Donald Wandrei, date unknown
|Born||Donald Albert Wandrei|
April 20, 1908
|Died||October 15, 1987 (aged 79)|
|Occupation||Writer, poet, editor|
Donald Albert Wandrei (April 20, 1908 – October 15, 1987) was an American
Wandrei was born in
He attended Central High in St Paul from 1921–24, during which he published short compositions in the school newspaper and avidly read the magazine
At the age of 16, Wandrei completed his short story "The Red Brain", in which a mysterious Cosmic Dust sweeps through the universe, obliterating the stars. Only
Wandrei started writing in 1926 and his writing career took off around 1932. In late 1927 he hitchhiked from Minnesota to Rhode Island to visit
In 1925 Wandrei gave Clark Ashton Smith $50 so the Auburn poet could see Sandalwood through the press.
Wandrei's first book, begun at age 18 and published when he was but 20, was the poetry volume Ecstasy & Other Poems which was published by
Wandrei was active in
As an accomplished poet, Wandrei was the first to write a series of sonnets for Weird Tales, "Sonnets of the Midnight Hours". Lovecraft liked the idea so much, he embarked on his own series, "
Wandrei's second book and second book of verse) was Dark Odyssey (Webb Publishing Co, 1931) illustrated with five illustrations by his brother Howard Wandrei.
Wandrei's only full-length fantastic novel, Dead Titans, Waken!, written in 1932, was rejected successively by three publishers – Harpers, Kendall and John Day – and finally shelved indefinitely by its author. However it was eventually destined to be published in a heavily revised version in 1948 by Arkham House as
During 1933 Wandrei lived in a studio apartment in New York that was within easy walking distance of the offices of
During the 1930s Wandrei wrote two more (non-fantastic) novels and several plays, one a collaboration with his brother Howard but none were published although they were submitted to various publishers and agents.
At this period Wandrei also broke into the crime pulps with stories of his detective I.V. Frost published in such magazines as Clues Detective Stories and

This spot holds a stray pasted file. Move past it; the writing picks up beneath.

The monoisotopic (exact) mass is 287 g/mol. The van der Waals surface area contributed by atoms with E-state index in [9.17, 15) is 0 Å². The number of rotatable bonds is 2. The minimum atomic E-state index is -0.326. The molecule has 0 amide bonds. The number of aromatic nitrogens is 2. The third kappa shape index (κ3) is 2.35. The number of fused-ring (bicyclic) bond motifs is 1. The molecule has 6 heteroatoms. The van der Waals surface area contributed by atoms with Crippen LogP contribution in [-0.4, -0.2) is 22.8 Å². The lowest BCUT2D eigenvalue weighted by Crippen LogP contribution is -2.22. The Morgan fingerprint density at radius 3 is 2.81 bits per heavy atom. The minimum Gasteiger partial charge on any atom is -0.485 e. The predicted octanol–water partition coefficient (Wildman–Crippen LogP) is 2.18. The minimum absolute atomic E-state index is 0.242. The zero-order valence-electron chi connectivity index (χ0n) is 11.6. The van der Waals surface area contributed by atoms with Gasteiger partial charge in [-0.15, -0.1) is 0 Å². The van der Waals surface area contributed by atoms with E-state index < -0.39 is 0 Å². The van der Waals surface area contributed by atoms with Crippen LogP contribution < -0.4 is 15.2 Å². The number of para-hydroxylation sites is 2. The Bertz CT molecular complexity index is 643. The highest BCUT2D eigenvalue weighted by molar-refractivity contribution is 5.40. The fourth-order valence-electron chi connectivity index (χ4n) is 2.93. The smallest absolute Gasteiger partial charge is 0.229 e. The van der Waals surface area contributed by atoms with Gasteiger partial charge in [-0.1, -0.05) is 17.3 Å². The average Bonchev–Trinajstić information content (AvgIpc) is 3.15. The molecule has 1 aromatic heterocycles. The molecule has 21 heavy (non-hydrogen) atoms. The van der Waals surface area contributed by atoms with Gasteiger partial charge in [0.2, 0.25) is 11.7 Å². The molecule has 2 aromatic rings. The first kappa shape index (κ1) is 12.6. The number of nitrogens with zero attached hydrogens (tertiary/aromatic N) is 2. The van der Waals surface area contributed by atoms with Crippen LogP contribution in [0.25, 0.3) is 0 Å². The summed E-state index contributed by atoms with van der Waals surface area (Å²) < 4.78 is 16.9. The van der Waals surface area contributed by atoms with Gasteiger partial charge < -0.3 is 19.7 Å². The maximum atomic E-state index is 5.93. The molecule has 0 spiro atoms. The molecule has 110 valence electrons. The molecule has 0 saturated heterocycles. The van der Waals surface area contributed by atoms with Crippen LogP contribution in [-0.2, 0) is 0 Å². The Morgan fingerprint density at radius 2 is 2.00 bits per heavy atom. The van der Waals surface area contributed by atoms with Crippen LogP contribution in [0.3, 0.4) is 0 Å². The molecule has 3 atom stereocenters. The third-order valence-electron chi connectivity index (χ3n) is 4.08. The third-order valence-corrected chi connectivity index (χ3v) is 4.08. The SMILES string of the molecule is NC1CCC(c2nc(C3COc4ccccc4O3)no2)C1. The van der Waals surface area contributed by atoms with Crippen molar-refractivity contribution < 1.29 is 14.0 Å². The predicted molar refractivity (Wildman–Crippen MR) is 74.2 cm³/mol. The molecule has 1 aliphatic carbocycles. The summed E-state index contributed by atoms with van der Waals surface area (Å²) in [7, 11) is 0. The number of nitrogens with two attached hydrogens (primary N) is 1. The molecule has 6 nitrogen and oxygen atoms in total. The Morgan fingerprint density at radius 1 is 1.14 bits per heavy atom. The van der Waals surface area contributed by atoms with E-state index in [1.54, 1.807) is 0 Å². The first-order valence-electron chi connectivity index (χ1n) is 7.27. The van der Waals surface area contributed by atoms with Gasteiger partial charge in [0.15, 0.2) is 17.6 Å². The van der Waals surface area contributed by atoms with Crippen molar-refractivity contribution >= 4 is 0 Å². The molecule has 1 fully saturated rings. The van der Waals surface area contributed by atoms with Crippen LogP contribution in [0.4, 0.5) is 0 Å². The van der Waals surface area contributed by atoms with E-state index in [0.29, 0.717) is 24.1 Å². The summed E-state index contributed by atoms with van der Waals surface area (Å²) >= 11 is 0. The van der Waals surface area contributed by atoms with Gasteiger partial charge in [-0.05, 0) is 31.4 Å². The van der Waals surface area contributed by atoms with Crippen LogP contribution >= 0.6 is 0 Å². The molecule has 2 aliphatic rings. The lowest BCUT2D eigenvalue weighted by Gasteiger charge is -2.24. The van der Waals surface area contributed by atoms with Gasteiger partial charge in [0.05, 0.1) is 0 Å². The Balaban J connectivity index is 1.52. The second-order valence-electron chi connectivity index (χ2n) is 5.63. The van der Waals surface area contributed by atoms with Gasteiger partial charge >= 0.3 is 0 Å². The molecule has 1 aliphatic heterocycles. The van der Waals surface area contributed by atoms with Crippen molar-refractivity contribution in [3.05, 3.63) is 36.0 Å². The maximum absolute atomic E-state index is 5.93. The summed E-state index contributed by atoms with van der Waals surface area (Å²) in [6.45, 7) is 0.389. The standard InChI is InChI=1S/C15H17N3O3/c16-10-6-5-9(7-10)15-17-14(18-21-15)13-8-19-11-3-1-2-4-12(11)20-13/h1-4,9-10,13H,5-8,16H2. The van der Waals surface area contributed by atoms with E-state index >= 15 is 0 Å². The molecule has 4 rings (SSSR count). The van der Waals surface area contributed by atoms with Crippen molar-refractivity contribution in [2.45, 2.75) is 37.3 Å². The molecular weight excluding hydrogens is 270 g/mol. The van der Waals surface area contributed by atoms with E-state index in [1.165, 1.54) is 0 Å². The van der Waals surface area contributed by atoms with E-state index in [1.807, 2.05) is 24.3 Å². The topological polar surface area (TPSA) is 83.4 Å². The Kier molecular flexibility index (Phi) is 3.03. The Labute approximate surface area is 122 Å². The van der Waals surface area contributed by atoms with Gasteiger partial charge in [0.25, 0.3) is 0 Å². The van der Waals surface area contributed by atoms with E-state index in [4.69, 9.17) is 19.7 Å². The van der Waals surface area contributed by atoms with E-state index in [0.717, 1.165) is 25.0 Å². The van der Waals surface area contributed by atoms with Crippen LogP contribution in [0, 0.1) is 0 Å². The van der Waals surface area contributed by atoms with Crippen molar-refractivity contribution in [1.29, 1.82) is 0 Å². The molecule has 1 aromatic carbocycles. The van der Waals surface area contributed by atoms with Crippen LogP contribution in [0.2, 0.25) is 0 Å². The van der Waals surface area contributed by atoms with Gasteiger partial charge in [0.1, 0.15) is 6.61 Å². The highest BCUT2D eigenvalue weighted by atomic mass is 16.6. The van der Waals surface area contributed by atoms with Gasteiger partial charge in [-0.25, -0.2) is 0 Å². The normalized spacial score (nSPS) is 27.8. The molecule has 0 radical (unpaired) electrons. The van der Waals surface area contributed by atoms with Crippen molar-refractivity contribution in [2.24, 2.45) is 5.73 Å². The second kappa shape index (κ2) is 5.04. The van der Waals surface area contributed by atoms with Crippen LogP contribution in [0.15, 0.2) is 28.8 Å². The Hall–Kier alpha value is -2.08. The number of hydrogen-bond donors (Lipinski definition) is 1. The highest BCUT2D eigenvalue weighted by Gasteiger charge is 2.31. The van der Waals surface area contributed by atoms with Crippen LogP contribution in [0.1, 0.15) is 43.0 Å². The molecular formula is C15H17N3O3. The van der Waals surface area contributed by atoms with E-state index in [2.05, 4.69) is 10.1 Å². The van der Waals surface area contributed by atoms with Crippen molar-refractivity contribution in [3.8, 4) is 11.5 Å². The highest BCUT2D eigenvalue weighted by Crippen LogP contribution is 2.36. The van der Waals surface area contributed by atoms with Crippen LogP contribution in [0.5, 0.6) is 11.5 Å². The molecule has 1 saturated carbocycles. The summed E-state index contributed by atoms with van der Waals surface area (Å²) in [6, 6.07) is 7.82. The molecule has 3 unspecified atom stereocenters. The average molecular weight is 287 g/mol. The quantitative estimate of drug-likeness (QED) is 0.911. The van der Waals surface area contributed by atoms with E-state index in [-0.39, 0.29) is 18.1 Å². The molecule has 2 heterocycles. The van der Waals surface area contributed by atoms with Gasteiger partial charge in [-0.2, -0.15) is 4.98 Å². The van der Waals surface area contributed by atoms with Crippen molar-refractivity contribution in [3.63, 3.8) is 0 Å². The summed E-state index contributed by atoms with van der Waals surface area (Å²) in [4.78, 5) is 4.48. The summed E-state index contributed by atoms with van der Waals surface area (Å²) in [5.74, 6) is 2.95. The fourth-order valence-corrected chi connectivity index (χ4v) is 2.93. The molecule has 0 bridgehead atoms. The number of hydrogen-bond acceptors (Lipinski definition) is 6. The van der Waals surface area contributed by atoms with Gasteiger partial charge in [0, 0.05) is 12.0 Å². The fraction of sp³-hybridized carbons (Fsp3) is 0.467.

In 1939, Wandrei and
Wandrei wrote some outlines for
The author note on Wandrei's story collection (his first prose volume)The Eye and the Finger (1944) says: "An inveterate traveler, he has ranged from New York to Hollywood, and from Quebec to New Orleans, with extensions to Panama and Cuba" and also notes that his active hobby was photography. Furthermore, "he prefers to work at night, and has often written a complete story in a single night. Some of his tales have originated in the form of dreams, of which he says he has a hair-raising variety, and have been written with few changes."
Wandrei served almost four years with the U.S. Army in World War II, and as a technical sergeant, Third Battalion, 259th Infantry, 65th Division, a unit of General Patton's famous Third Army, took part in the final drive across Germany into Austria – the Rhineland and Central Europe campaigns.
Post-World War II, Wandrei's fiction output dropped considerably. His time with the army had left him little time to write, and although he worked on several novels and plays, none of these was published.
In 1964, Arkham House published Wandrei's third book of poetry, Poems for Midnight. This volume, like his earlier Dark Odyssey, was supplemented with four pen-and-ink illustrations by his brother Howard Wandrei. The complete sonnet sequence "Sonnets of the Midnight Hours" is included, along with many other poems dating back as far as 1926 and including several reprints from both his earlier volumes of verse. Some of the early poems were revised radically for their appearance in Poems for Midnight
In 1965, Arkham House published Wandrei's second collection of short stories, Strange Harvest, which gathered 17 tales published in
In 1967, a new tale, "The Crater", appeared in the Arkham House anthology Travellers by Night.
Wandrei occupied his time editing Lovecraft's Selected Letters, whose first two volumes appeared successively in 1965 and 1968. Volume Three followed in 1971, and Volumes 4 and 5 eventually reached print in 1976.
In the 1970s Wandrei commenced a long and tedious process of litigation against Arkham House, the publishing company he had helped to found. After August Derleth's death in 1971, Donald Wandrei briefly acted as editorial director, but declined to resume his interest in the firm permanently.
1971 saw a new original tale from Wandrei, "Requiem for Mankind", which appeared in the Arkham House anthology
Though Wandrei had, for reasons unknown, abandoned the writing of poetry around 1934, he wrote four poems in 1977 and 1978 which he circulated amongst friends and colleagues as limited state broadsides.
Wandrei circulated iconoclastic letter-essays that denounced many of the organized forces behind the modern fantasy movement – a movement he, as a founder of Arkham House, was instrumental in setting motion.
In 1984, Wandrei was awarded the
He died in St. Paul in 1987.
In 1976 Philip Rahman had met Wandrei at a convention and the two became friends. Three years after Wandrei's death in 1987, Rahman and his mostly silent partner Dennis Weiler founded the publishing firm of